The longest bull run in a century of art-market history ended on a dramatic note with a sale of 56 works by Damien Hirst, “Beautiful Inside My Head Forever”, at Sotheby’s in London on September 15th 2008 (see picture). All but two pieces sold, fetching more than ā70m, a record for a sale by a single artist. It was a last hurrah. As the auctioneer called out bids, in New York one of the oldest banks on Wall Street, Lehman Brothers, filed for bankruptcy.
The world art market had already been losing momentum for a while after rising vertiginously since 2003. At its peak in 2007 it was worth some $65 billion, reckons Clare McAndrew, founder of Arts Economics, a research firm—double the figure five
years earlier. Since then it may have come down to $50 billion. But the market generates interest far beyond its size because it brings together great wealth, enormous egos, greed, passion and controversy in a way matched by few other industries.
In the weeks and months that followed Mr Hirst’s sale, spending of any sort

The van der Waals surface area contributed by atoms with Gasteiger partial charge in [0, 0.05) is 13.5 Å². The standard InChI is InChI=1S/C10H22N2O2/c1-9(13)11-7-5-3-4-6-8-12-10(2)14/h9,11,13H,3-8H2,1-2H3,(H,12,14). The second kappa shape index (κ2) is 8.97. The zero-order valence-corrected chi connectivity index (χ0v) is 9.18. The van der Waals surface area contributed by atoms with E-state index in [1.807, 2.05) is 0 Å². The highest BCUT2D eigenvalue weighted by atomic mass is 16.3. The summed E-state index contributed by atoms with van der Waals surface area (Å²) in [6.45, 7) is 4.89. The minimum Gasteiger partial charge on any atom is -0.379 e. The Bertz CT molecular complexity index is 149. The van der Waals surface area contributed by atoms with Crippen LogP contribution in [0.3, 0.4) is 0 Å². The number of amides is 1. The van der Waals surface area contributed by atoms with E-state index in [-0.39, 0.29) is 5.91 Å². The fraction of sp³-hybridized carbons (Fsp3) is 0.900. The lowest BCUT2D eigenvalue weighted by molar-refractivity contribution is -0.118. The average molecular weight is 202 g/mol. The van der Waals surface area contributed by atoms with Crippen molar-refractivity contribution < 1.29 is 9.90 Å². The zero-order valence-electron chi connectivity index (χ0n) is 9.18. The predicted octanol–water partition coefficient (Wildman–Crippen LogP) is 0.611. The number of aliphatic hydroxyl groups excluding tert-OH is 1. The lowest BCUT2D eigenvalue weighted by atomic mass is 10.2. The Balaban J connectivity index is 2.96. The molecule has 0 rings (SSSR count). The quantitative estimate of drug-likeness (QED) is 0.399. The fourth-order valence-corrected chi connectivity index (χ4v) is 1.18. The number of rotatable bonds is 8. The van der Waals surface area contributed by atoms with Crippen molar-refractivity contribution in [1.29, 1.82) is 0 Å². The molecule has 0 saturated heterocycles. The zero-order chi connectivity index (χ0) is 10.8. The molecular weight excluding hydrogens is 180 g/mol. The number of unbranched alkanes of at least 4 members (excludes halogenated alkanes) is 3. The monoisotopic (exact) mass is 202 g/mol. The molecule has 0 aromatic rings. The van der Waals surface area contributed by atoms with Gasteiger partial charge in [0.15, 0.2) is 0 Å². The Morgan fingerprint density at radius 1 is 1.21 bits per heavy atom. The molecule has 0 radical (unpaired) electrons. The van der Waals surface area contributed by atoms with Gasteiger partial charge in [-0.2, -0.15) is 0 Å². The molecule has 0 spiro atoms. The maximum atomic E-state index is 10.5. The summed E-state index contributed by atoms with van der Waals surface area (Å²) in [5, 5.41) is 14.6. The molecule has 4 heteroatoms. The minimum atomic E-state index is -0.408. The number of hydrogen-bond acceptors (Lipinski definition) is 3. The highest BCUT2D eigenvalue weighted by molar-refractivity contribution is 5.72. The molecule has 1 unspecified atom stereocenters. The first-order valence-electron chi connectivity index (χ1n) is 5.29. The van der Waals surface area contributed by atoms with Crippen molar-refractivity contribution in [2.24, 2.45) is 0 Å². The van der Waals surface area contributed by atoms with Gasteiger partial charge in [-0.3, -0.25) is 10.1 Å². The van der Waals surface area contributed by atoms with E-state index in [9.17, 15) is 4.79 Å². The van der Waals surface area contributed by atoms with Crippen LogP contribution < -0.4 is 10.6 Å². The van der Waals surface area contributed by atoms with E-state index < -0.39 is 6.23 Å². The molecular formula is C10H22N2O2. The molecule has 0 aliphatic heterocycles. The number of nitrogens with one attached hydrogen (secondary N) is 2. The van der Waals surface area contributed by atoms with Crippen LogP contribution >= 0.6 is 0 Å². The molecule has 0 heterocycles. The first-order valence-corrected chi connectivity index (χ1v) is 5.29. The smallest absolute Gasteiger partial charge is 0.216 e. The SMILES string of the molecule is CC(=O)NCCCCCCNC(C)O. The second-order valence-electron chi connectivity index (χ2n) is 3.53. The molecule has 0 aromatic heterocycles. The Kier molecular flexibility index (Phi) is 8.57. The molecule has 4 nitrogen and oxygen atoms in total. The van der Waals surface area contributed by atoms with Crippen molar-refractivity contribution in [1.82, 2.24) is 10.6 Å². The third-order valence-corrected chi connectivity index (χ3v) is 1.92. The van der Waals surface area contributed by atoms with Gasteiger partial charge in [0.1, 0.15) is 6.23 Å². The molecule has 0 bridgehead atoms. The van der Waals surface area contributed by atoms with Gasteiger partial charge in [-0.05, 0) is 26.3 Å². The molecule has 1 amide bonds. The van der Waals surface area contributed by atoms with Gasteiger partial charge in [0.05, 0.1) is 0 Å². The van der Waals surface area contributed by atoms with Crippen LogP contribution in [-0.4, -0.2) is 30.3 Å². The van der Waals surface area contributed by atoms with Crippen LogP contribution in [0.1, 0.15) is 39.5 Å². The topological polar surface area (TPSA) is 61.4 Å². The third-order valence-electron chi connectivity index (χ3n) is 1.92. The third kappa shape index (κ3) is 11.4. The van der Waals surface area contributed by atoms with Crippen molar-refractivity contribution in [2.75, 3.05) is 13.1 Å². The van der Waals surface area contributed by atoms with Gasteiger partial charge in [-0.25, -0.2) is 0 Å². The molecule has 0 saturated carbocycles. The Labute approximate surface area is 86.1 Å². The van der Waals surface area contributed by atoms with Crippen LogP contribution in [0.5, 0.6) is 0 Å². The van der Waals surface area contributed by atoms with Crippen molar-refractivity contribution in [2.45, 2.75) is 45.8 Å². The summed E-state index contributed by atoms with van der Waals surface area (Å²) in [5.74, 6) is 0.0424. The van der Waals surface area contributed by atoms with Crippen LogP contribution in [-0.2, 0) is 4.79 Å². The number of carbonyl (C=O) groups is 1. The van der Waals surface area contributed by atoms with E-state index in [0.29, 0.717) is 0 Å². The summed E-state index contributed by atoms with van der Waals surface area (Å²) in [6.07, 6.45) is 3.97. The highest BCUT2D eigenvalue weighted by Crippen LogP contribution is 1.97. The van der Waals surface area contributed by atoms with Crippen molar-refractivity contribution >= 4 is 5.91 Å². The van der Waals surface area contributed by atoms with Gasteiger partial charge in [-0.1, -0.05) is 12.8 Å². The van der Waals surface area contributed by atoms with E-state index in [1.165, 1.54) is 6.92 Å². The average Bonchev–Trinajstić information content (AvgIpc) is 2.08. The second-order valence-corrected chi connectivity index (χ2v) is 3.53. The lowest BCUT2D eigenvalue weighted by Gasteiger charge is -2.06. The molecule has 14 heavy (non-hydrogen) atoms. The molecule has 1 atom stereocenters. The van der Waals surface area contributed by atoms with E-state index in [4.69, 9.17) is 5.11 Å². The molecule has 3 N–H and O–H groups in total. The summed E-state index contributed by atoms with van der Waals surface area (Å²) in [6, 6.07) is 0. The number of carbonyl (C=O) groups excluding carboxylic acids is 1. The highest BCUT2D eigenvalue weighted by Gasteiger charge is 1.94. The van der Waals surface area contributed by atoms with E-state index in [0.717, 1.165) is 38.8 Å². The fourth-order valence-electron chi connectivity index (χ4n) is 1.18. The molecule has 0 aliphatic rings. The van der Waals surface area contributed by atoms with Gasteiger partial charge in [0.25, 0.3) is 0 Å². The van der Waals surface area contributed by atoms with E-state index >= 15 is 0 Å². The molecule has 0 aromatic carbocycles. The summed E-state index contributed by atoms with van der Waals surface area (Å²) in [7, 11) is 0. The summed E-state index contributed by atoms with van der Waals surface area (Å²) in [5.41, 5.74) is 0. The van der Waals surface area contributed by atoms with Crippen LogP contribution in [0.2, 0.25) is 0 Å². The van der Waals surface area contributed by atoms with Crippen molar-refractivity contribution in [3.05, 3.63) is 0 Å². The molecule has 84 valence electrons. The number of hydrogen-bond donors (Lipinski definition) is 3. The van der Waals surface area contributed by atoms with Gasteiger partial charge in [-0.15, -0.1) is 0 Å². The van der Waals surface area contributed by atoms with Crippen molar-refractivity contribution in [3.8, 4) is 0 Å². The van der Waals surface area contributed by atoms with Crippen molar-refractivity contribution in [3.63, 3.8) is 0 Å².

became deeply unfashionable, especially in New York, where the bail-out of the banks coincided with the loss of thousands of jobs and the financial demise of many art-buying investors. In the art world that meant collectors stayed away from galleries and salerooms. Sales of contemporary art fell by two-thirds, and in the most overheated sector—for Chinese contemporary art—they were down by nearly 90% in the year to
November 2008. Within weeks the world’s two biggest auction houses, Sotheby’s and Christie’s, had to pay out nearly $200m in guarantees to clients who had placed works for sale with them.
The current downturn in the art market is the worst since the Japanese stopped buying Impressionists at the end of 1989, a move that started the most serious contraction in the market since the second world war. This time experts reckon that prices are about 40% down on their peak on average, though some have been far more volatile. But Edward Dolman, Christie’s chief executive, says: “I’m pretty confident
we’re at the bottom.”
What makes this slump different from the last, he says, is that there are still buyers in the market, whereas in the early 1990s, when interest rates were high, there was no demand even though many collectors wanted to sell. Christie’s revenues in the first half
of 2009 were still higher than in the first half of 2006. Almost everyone who was interviewed for this special report said that the biggest problem at the moment is not a lack of demand but a lack of good work to sell. The three Ds—death, debt and
divorce—still deliver works of art to the market. But anyone who does not have to sell is keeping away, waiting for confidence to return.